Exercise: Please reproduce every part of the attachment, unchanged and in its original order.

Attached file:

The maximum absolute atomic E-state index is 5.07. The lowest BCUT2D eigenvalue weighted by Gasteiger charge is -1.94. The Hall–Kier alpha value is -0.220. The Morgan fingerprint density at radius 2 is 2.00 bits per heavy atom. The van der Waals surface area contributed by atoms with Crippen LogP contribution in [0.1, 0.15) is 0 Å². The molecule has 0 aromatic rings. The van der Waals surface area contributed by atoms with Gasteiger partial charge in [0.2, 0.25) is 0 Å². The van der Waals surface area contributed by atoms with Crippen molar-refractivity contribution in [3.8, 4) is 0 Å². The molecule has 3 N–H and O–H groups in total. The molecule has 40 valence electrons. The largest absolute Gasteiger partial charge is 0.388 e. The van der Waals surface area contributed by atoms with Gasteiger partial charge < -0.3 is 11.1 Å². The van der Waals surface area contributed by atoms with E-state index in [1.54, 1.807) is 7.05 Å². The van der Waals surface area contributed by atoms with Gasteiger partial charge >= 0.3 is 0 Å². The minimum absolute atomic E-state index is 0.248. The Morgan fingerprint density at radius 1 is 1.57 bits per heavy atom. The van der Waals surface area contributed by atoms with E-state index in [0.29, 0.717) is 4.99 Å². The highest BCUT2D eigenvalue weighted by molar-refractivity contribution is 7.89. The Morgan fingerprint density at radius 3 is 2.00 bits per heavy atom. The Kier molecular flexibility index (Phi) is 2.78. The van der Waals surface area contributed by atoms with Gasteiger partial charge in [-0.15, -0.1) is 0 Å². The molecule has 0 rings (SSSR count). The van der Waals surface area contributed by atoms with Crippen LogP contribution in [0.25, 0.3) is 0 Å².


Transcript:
The maximum absolute atomic E-state index is 5.07. The lowest BCUT2D eigenvalue weighted by Gasteiger charge is -1.94. The Hall–Kier alpha value is -0.220. The Morgan fingerprint density at radius 2 is 2.00 bits per heavy atom. The van der Waals surface area contributed by atoms with Crippen LogP contribution in [0.1, 0.15) is 0 Å². The molecule has 0 aromatic rings. The van der Waals surface area contributed by atoms with Gasteiger partial charge in [0.2, 0.25) is 0 Å². The van der Waals surface area contributed by atoms with Crippen molar-refractivity contribution in [3.8, 4) is 0 Å². The molecule has 3 N–H and O–H groups in total. The molecule has 40 valence electrons. The largest absolute Gasteiger partial charge is 0.388 e. The van der Waals surface area contributed by atoms with Gasteiger partial charge < -0.3 is 11.1 Å². The van der Waals surface area contributed by atoms with E-state index in [1.54, 1.807) is 7.05 Å². The van der Waals surface area contributed by atoms with Gasteiger partial charge >= 0.3 is 0 Å². The minimum absolute atomic E-state index is 0.248. The Morgan fingerprint density at radius 1 is 1.57 bits per heavy atom. The van der Waals surface area contributed by atoms with E-state index in [0.29, 0.717) is 4.99 Å². The highest BCUT2D eigenvalue weighted by molar-refractivity contribution is 7.89. The Morgan fingerprint density at radius 3 is 2.00 bits per heavy atom. The Kier molecular flexibility index (Phi) is 2.78. The van der Waals surface area contributed by atoms with Gasteiger partial charge in [-0.15, -0.1) is 0 Å². The molecule has 0 rings (SSSR count). The van der Waals surface area contributed by atoms with Crippen LogP contribution in [0.25, 0.3) is 0 Å².